Who is at High Risk for Type 2 Diabetes?

Diabetes medication and lifestyle changes can positively impact type 2 diabetes risk factors and help those at risk of diabetes.

Type 2 Diabetes Risk Factors

The findings of the Diabetes Prevention Program (DPP), a major clinical trial, released in August 2001, showed that people at high risk for type 2 diabetes could sharply lower their chances of developing the disorder through diet and exercise. In addition, treatment with the oral diabetes drug metformin also reduced diabetes risk, though less dramatically. Metformin lowers the amount of glucose released by the liver and also fights insulin resistance, a condition in which the body doesn't use insulin properly.

Participants randomly assigned to intensive lifestyle intervention reduced their risk of getting type 2 diabetes by 58 percent. On average, this group maintained their physical activity at 30 minutes per day, usually with walking or other moderate intensity exercise, and lost 5 to 7 percent of their body weight. Participants randomized to treatment with metformin reduced their risk of getting type 2 diabetes by 31 percent.

Of the 3,234 participants enrolled in the DPP, 45 percent were from minority groups that suffer disproportionately from type 2 diabetes: African Americans, Hispanics/ Latinos, Asian Americans and Pacific Islanders, and American Indians. The DPP also recruited other groups known to be at higher risk for type 2 diabetes, including individuals ages 60 or older, women with a history of gestational diabetes, and people with a first-degree relative with type 2 diabetes.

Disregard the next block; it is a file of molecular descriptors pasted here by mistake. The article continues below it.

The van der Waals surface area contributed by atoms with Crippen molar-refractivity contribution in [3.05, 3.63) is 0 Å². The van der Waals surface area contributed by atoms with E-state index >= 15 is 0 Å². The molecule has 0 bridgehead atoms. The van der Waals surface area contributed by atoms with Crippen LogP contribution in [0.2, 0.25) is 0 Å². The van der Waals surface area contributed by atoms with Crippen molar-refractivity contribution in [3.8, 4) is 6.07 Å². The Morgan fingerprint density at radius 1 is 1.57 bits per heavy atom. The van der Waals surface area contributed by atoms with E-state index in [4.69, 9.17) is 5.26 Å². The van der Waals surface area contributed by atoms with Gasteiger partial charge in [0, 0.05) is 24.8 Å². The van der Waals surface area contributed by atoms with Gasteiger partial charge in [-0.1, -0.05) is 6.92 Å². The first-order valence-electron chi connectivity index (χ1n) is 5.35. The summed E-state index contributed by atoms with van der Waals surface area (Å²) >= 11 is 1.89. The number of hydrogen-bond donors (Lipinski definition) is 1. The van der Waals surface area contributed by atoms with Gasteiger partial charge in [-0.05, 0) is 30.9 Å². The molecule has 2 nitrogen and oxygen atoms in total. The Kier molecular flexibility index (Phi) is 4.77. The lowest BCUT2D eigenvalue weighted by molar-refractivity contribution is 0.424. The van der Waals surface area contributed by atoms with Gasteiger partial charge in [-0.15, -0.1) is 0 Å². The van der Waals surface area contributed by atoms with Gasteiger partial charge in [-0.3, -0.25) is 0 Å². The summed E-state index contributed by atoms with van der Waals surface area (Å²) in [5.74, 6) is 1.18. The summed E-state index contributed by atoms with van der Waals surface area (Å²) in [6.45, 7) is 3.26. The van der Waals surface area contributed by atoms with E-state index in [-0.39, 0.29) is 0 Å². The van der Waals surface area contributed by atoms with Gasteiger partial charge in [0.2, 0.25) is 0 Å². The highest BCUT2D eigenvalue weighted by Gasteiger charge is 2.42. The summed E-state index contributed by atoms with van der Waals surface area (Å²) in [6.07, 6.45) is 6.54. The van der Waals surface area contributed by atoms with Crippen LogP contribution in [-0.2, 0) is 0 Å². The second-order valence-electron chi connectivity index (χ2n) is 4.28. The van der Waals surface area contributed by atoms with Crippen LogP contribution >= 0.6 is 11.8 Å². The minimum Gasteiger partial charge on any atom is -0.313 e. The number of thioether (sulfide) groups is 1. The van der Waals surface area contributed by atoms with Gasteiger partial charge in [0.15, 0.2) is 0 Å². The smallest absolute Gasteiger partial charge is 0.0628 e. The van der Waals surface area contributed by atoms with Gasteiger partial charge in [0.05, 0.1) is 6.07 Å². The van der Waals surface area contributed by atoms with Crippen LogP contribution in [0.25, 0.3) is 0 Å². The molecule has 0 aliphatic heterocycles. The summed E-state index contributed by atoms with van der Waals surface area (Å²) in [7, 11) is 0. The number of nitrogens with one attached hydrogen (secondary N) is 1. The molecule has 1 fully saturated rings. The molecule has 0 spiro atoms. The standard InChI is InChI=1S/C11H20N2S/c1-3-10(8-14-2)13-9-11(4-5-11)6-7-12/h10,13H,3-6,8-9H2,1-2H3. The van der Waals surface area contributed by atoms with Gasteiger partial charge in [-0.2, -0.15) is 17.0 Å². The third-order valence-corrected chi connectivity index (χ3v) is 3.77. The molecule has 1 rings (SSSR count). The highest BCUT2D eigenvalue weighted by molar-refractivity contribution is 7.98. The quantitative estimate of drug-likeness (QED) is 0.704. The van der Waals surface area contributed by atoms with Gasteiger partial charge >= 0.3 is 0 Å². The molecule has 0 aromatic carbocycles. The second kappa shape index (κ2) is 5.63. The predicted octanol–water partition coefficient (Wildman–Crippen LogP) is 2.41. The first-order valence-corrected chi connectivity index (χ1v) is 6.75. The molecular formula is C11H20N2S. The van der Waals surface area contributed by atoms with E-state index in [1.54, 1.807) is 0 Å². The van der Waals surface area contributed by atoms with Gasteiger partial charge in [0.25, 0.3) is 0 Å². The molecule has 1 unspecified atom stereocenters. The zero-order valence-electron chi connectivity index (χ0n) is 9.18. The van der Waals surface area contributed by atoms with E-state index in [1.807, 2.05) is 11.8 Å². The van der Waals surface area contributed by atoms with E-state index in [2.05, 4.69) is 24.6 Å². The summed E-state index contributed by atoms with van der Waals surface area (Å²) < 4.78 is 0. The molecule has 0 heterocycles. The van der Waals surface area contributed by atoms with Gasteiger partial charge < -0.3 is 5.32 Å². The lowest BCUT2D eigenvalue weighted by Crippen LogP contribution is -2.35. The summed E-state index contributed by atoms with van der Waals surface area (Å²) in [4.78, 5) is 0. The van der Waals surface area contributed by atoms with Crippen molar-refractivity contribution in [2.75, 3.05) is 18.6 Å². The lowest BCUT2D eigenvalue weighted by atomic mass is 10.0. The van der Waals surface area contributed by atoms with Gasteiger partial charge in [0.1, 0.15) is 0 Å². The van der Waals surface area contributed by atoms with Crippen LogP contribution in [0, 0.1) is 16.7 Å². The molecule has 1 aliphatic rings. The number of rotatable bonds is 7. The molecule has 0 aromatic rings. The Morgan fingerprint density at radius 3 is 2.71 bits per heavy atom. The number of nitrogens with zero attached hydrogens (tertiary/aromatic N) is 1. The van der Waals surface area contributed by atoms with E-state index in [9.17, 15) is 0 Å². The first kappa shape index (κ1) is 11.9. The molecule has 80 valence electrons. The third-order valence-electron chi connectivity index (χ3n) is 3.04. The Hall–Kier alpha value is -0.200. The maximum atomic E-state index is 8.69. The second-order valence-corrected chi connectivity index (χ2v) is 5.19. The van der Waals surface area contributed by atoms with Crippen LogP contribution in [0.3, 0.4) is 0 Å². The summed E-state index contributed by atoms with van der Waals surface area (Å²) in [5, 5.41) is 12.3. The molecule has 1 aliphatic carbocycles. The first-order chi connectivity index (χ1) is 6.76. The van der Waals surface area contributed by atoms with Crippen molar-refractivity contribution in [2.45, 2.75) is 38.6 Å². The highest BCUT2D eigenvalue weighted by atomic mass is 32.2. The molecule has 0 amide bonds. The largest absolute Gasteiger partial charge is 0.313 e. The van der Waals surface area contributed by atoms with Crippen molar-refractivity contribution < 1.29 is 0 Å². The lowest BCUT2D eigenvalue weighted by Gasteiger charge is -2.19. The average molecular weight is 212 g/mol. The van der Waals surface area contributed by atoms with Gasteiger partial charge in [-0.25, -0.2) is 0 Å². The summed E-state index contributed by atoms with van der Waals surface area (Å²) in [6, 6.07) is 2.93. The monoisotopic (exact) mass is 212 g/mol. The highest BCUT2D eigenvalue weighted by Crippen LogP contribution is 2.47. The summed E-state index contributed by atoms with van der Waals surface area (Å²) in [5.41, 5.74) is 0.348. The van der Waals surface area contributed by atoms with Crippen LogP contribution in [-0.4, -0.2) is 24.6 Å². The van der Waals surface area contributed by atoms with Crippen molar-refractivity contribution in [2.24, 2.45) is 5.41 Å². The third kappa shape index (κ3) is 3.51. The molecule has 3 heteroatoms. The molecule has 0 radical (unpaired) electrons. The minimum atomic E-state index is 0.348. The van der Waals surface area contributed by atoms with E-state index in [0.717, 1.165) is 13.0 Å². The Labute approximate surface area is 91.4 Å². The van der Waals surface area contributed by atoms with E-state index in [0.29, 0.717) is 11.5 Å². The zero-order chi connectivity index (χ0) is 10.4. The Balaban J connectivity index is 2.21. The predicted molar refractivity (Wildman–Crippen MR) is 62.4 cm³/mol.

Participants are still being followed to check for long-term effects of the interventions, including the effects on cardiovascular disease (heart disease). Recent analyses of data from the DPP have added to the evidence that lifestyle changes are especially effective in helping to reduce the risk of developing conditions associated with type 2 diabetes, including high blood pressure and the metabolic syndrome. Researchers also confirmed that study participants carrying two copies of a gene variant that significantly increased their risk of developing diabetes benefited from lifestyle changes as much as or more than those without the gene variant.


Type 2 Diabetes in Children and Teens

Two studies focusing on type 2 diabetes in children and teens are under way. The Treatment Options for type 2 Diabetes in Adolescents and Youth (TODAY) study, a 13-site study sponsored by the NIDDK, will compare treatments for type 2 diabetes in children and teens. Participants will undergo one of three treatments:

  • taking one diabetes medication—metformin
  • taking two diabetes medications—metformin and rosiglitazone, another medication that fights insulin resistance
  • taking metformin and participating in an intensive lifestyle change program designed to promote weight loss by cutting calories and increasing physical activity

The main goal of the study is to determine how well each type of treatment controls blood glucose levels. The study also will evaluate how long each type of treatment is effective.

Source: NDIC

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Last Updated: 03 March 2016

Reviewed by Harry Croft, MD

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